Chairwoman's Opening Statement at the Legislative Hearing on the Arbitration Fairness Act

October 25, 2007
Press Release
WASHINGTON -- Congresswoman Linda Sánchez, Chairwoman of the House Judiciary Subcommittee on Commercial and Administrative Law (CAL), issued the following opening statement today at the CAL Subcommittee legislative hearing on H.R. 3010, the “Arbitration Fairness Act of 2007.” The bill would deem invalid and unenforceable arbitration agreements in an employment, consumer, or franchise context and between parties of unequal bargaining power if both parties to the dispute do not voluntarily agree to arbitrate the claim after the dispute arises.

“Several months ago, this Subcommittee held an oversight hearing on the Federal Arbitration Act. At our hearing, we learned through testimony about the history of arbitration and the reasons that Congress felt it wise to promote it through the FAA. Congress wanted to free up the courts from an increasingly heavy docket, to place arbitration agreements on the same footing as contracts, and to encourage arbitration between businesses possessing equal bargaining powers. We learned how the use of arbitration has evolved since 1925, and how its use has expanded today. We also learned from the testimony that although arbitration may offer some benefits for parties to a dispute, an increasing number of businesses and employers have begun to utilize arbitration to their advantage and thus, to the distinct disadvantage of consumers, employees, and others.

“Now, several months later, we hold this legislative hearing on H.R. 3010: the Arbitration Fairness Act of 2007, which our esteemed colleague from Georgia, Rep. Hank Johnson, introduced shortly after our June hearing. H.R. 3010 seeks to amend the Federal Arbitration Act to require that agreements to arbitrate employment, consumer, franchise, or civil rights disputes may be valid and enforceable only if they were made voluntarily and after the dispute had arisen.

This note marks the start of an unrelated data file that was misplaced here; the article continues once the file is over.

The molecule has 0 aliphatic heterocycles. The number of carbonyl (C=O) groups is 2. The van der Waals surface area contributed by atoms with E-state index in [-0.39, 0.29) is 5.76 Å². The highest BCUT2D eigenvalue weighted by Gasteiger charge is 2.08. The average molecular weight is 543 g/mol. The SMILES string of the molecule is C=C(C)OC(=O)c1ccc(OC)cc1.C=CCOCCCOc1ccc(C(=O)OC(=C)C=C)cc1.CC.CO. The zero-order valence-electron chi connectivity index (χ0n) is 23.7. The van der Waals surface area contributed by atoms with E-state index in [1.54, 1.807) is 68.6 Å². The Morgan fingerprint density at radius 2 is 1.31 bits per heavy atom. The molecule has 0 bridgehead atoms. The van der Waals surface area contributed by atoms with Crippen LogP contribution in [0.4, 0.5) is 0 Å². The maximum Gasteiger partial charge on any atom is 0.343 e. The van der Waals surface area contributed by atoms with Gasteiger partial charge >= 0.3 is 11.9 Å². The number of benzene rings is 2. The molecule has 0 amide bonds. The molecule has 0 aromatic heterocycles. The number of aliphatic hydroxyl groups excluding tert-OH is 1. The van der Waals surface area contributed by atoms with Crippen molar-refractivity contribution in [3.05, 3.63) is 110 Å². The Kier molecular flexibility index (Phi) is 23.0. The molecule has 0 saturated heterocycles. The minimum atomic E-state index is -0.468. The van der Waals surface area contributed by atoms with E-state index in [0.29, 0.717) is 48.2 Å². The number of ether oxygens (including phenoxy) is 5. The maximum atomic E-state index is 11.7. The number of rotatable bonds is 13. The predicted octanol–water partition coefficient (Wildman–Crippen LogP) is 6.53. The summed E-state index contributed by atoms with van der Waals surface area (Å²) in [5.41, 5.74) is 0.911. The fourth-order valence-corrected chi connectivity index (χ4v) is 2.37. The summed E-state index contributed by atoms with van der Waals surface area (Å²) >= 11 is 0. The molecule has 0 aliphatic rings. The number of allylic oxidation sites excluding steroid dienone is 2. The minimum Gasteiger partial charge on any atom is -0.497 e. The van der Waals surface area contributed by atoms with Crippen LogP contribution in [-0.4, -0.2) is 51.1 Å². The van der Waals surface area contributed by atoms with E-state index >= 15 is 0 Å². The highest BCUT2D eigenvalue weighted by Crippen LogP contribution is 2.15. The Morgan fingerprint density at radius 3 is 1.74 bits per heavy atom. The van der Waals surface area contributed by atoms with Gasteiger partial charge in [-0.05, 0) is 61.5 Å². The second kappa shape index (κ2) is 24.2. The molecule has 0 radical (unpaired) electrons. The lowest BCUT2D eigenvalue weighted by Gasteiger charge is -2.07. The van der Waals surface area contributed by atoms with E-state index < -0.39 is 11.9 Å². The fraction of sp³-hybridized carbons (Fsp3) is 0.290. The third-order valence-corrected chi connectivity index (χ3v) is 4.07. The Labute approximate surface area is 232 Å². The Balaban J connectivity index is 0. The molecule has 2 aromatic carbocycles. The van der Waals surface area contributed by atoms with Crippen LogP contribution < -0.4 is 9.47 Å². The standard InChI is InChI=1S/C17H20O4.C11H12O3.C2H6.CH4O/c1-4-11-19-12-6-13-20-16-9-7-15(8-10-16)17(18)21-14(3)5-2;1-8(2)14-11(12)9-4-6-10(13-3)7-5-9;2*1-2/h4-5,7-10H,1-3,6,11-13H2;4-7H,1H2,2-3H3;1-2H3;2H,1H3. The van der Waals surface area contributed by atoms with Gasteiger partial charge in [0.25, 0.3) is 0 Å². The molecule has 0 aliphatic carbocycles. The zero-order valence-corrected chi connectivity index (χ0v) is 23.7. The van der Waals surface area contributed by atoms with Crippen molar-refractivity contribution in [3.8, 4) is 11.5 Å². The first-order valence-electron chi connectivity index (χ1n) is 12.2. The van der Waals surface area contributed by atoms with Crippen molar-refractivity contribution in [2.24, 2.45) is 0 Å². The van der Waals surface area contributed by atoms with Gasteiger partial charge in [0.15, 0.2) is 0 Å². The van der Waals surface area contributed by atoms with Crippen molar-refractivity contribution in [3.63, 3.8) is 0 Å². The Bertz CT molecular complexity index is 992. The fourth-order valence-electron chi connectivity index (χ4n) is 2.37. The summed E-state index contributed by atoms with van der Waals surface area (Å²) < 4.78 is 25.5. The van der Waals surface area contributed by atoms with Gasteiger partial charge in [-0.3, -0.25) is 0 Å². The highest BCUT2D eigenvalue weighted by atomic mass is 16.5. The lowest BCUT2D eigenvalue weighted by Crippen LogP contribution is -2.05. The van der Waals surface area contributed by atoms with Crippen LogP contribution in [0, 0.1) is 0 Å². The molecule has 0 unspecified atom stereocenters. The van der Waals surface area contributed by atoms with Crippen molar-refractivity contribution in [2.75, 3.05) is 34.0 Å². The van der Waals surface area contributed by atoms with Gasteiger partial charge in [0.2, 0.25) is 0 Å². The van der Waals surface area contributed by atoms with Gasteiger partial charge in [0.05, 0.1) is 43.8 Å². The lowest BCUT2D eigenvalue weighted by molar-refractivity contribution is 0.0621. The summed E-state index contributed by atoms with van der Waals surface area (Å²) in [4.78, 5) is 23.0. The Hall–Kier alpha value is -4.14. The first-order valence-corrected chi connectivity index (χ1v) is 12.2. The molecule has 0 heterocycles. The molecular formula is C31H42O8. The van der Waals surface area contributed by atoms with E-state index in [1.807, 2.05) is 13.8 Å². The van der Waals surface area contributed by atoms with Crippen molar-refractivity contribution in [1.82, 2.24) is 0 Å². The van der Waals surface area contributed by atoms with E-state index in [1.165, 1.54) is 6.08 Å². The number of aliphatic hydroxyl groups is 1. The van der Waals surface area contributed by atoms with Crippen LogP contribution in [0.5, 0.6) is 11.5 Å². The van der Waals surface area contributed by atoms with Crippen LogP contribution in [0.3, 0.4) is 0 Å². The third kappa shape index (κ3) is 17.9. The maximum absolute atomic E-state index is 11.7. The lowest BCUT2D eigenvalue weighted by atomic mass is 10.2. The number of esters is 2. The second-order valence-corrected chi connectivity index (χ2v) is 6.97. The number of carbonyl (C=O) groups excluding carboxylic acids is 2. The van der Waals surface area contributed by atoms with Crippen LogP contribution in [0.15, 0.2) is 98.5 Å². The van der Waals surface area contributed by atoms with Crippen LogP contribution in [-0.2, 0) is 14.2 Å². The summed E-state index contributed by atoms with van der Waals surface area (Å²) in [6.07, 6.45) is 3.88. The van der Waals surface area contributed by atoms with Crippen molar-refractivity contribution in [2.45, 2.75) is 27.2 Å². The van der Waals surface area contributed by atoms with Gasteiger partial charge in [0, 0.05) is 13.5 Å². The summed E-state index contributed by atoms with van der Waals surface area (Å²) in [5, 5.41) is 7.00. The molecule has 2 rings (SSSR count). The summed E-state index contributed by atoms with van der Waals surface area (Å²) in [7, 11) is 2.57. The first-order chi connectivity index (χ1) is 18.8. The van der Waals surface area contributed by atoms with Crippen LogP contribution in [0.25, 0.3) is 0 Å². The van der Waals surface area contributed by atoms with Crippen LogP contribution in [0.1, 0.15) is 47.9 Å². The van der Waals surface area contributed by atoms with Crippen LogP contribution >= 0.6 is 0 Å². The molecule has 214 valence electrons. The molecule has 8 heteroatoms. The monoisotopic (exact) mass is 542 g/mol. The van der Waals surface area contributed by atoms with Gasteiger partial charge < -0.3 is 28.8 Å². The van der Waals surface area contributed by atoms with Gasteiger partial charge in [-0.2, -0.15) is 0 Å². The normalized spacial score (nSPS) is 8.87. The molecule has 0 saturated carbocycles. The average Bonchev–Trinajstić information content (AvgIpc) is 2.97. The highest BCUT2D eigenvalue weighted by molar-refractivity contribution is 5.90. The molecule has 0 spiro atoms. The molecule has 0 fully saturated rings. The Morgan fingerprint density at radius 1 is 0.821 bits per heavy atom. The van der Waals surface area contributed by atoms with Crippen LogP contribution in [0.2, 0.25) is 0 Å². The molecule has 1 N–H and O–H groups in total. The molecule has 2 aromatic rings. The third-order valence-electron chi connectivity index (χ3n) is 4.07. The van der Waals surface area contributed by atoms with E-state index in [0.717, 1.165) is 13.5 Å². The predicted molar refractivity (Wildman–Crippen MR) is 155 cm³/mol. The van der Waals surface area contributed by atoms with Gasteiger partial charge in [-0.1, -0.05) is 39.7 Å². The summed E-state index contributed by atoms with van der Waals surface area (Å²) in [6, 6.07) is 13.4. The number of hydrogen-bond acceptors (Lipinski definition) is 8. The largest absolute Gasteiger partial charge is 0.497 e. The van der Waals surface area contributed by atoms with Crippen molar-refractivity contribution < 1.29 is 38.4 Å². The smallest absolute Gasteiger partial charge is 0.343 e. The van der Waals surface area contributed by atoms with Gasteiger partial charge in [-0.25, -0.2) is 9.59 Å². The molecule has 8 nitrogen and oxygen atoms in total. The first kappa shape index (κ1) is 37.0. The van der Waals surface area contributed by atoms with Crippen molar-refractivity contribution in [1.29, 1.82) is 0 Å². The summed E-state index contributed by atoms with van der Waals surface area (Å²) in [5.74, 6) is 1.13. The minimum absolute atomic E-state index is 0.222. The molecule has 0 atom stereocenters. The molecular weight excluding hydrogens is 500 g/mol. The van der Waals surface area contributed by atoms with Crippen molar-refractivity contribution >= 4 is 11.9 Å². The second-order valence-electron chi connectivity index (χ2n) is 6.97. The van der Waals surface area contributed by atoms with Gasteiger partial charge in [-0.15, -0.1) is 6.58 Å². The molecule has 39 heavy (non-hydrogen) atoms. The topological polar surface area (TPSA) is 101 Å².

“Arbitration was never intended as a tool to advantage one side over the other in a dispute. To be a respected and reasonable alternative to the courts, arbitration must provide a level and fair playing field. But since our June hearing, several reports have been issued revealing how arbitration favors businesses, employers, and securities firms. These reports do not paint a rosy picture for fairness in arbitration. However, we hope to elicit more testimony today on the accuracies of these reports to help us determine whether H.R. 3010 is needed legislation.

“Finally, during our June hearing on this issue, the Ranking Member on this Subcommittee, Mr. Cannon, stated that we should review proposals to restrict the freedom of contract cautiously. I concur with Mr. Cannon’s statement but also firmly believe that we should thoroughly review any process, such as arbitration, that may restrict constitutional and statutory rights, and that may cement any unfair advantages at the expense of consumers and particularly, employees.

“Today we gather to hear testimony from several individuals with knowledge of the arbitration process. I want to emphasize that today’s testimony is very important for our understanding of the legislation. Accordingly, I look forward to hearing today’s testimony and welcome a thorough discussion of the issues and legislation.”